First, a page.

Before MOTZ and QUATTLEBAUM, Circuit Judges, and HAMILTON, Senior Circuit Judge.
Deonta Jerome Hicks, Petitioner Pro Se.
Deonta Jerome Hicks, a Virginia inmate, petitions for a writ of mandamus seeking an order granting Hicks default judgment in his civil rights action. We conclude that Hicks is not entitled to mandamus relief.
Mandamus relief is a drastic remedy and should be used only in extraordinary circumstances. Kerr v. U.S. Dist. Court, 426 U.S. 394, 402, 96 S.Ct. 2119, 48 L.Ed.2d 725 (1976); United States v. Moussaoui, 333 F.3d 509, 516-17 (4th Cir. 2003). Further, mandamus relief is available only when the petitioner has a clear right to the relief sought. In re First Fed. Sav. & Loan Ass’n, 860 F.2d 135, 138 (4th Cir. 1988).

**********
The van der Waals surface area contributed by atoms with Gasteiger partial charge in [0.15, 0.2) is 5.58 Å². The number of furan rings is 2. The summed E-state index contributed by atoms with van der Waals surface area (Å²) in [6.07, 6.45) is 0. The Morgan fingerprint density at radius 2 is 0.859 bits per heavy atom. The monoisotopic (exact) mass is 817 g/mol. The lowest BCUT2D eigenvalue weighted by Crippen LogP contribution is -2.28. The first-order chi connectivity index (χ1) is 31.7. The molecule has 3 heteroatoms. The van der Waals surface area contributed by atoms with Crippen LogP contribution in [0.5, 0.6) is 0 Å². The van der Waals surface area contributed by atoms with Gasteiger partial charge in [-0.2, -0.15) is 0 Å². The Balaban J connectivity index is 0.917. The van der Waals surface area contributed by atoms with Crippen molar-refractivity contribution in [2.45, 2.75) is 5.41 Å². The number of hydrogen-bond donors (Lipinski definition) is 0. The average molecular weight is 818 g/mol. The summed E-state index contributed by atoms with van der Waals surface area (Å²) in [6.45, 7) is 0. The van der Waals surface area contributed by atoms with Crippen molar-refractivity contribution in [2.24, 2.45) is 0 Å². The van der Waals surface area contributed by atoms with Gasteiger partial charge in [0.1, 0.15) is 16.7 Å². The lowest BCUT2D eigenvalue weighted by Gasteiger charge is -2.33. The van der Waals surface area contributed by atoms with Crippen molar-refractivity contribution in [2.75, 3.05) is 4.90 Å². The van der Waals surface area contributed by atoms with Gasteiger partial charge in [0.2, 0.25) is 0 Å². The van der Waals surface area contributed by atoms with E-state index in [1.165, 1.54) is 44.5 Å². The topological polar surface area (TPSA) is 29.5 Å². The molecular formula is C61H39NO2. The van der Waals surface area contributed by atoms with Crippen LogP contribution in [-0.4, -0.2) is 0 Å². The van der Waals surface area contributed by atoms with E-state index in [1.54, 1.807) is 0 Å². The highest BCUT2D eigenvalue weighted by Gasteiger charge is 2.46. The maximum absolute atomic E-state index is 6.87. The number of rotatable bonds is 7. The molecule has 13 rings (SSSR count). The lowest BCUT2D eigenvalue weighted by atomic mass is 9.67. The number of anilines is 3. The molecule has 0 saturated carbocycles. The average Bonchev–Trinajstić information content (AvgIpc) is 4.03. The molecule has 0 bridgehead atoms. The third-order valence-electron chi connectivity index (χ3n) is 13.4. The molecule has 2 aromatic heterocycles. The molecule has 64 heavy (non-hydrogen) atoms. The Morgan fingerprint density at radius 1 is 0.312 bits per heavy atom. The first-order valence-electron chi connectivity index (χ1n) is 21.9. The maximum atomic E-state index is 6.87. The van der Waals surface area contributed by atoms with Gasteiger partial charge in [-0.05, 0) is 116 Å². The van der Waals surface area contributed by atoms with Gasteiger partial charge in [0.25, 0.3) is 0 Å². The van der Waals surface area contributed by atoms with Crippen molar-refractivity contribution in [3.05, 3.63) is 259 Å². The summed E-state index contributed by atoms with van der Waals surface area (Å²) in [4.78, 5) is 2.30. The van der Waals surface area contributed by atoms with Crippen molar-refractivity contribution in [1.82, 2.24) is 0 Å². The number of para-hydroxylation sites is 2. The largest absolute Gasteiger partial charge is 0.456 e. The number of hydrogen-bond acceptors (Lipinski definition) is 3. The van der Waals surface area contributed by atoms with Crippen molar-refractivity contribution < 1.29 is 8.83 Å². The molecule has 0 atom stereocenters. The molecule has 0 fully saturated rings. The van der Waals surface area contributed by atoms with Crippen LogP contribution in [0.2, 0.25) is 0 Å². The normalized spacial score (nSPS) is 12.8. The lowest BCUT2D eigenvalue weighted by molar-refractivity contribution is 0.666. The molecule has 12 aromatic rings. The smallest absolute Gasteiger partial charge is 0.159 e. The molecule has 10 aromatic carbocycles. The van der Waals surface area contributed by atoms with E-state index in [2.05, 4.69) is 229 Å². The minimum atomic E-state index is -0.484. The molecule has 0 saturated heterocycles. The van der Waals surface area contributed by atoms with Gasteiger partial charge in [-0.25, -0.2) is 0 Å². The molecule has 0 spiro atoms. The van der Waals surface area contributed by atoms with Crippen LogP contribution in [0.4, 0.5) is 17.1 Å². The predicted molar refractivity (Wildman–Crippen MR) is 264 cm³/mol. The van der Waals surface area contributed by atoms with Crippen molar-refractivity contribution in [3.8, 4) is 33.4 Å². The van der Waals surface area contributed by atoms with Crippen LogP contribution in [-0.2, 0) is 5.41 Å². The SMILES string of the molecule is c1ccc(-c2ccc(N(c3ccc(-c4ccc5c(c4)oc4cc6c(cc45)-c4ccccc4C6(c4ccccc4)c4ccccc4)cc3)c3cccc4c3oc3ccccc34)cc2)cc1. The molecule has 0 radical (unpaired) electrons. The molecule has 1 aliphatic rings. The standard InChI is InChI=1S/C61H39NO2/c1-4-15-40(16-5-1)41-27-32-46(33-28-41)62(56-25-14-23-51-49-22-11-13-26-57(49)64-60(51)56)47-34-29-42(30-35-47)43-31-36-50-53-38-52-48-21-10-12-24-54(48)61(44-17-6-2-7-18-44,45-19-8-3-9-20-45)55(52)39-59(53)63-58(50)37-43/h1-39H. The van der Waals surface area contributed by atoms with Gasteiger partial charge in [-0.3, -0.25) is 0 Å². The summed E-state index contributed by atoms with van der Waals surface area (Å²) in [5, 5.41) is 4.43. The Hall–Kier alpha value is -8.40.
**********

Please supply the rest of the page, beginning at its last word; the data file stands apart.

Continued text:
In his petition, Hicks asserts that he should be awarded default judgment because Defendants failed to move for summary judgment within the time frame previously established by court order. But review of the district court’s docket reveals that the court granted Defendants’ motion for an extension of this period, accepted the late-filed motion for summary judgment, and has since granted it. Hicks asserts in his petition that Defendants did not have good cause for such an extension, but the district court found to the contrary, and mandamus may not be used as a substitute for appeal. In re Lockheed Martin Corp., 503 F.3d 351, 353 (4th Cir. 2007).
We thus conclude that the relief sought by Hicks is not available by way of mandamus. Accordingly, we deny the petition for writ of mandamus. We dispense with oral argument because the facts and legal contentions are adequately presented in the materials before this court and argument would not aid the decisional process.
Petition denied by unpublished per curiam opinion.
Unpublished opinions are not binding precedent in this circuit.
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